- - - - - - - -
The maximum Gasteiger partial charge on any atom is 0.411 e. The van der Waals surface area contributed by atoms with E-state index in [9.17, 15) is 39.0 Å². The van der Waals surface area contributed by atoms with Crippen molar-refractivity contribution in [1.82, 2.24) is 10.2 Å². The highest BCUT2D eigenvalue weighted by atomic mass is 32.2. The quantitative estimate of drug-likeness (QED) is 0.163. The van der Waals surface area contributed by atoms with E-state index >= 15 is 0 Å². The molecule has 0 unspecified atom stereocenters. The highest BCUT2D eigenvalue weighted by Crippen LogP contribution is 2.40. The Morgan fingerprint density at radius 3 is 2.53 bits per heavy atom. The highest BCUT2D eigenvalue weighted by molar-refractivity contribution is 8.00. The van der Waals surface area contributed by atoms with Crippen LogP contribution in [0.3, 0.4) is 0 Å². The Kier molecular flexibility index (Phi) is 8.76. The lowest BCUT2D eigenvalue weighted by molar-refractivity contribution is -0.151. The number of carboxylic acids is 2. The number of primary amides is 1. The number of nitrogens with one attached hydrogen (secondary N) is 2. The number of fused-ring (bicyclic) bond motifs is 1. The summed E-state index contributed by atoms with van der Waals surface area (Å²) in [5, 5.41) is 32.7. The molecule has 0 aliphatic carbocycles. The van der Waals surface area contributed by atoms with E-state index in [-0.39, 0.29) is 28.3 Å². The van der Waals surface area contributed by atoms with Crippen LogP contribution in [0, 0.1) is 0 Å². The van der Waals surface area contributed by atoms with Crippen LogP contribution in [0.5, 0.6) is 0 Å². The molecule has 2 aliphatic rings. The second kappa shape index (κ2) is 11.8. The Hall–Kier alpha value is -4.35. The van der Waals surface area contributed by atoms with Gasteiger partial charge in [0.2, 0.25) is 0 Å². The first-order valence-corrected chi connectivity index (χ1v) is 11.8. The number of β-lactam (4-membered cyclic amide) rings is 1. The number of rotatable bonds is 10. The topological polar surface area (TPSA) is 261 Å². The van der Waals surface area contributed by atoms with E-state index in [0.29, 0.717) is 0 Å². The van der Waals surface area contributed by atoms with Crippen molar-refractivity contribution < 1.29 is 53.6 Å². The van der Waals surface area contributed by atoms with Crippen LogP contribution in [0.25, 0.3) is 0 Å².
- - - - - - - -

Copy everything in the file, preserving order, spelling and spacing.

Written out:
The maximum Gasteiger partial charge on any atom is 0.411 e. The van der Waals surface area contributed by atoms with E-state index in [9.17, 15) is 39.0 Å². The van der Waals surface area contributed by atoms with Crippen molar-refractivity contribution in [1.82, 2.24) is 10.2 Å². The highest BCUT2D eigenvalue weighted by atomic mass is 32.2. The quantitative estimate of drug-likeness (QED) is 0.163. The van der Waals surface area contributed by atoms with E-state index >= 15 is 0 Å². The molecule has 0 unspecified atom stereocenters. The highest BCUT2D eigenvalue weighted by Crippen LogP contribution is 2.40. The Morgan fingerprint density at radius 3 is 2.53 bits per heavy atom. The highest BCUT2D eigenvalue weighted by molar-refractivity contribution is 8.00. The van der Waals surface area contributed by atoms with Crippen LogP contribution in [0.3, 0.4) is 0 Å². The Kier molecular flexibility index (Phi) is 8.76. The lowest BCUT2D eigenvalue weighted by molar-refractivity contribution is -0.151. The number of carboxylic acids is 2. The number of primary amides is 1. The number of nitrogens with one attached hydrogen (secondary N) is 2. The number of fused-ring (bicyclic) bond motifs is 1. The summed E-state index contributed by atoms with van der Waals surface area (Å²) in [5, 5.41) is 32.7. The molecule has 0 aliphatic carbocycles. The van der Waals surface area contributed by atoms with E-state index in [-0.39, 0.29) is 28.3 Å². The van der Waals surface area contributed by atoms with Crippen LogP contribution in [0, 0.1) is 0 Å². The van der Waals surface area contributed by atoms with Crippen LogP contribution in [0.5, 0.6) is 0 Å². The molecule has 2 aliphatic rings. The second kappa shape index (κ2) is 11.8. The Hall–Kier alpha value is -4.35. The van der Waals surface area contributed by atoms with Gasteiger partial charge in [0.2, 0.25) is 0 Å². The first-order valence-corrected chi connectivity index (χ1v) is 11.8. The number of β-lactam (4-membered cyclic amide) rings is 1. The number of rotatable bonds is 10. The topological polar surface area (TPSA) is 261 Å². The van der Waals surface area contributed by atoms with E-state index in [0.29, 0.717) is 0 Å². The van der Waals surface area contributed by atoms with Crippen molar-refractivity contribution < 1.29 is 53.6 Å². The van der Waals surface area contributed by atoms with Crippen LogP contribution in [0.25, 0.3) is 0 Å².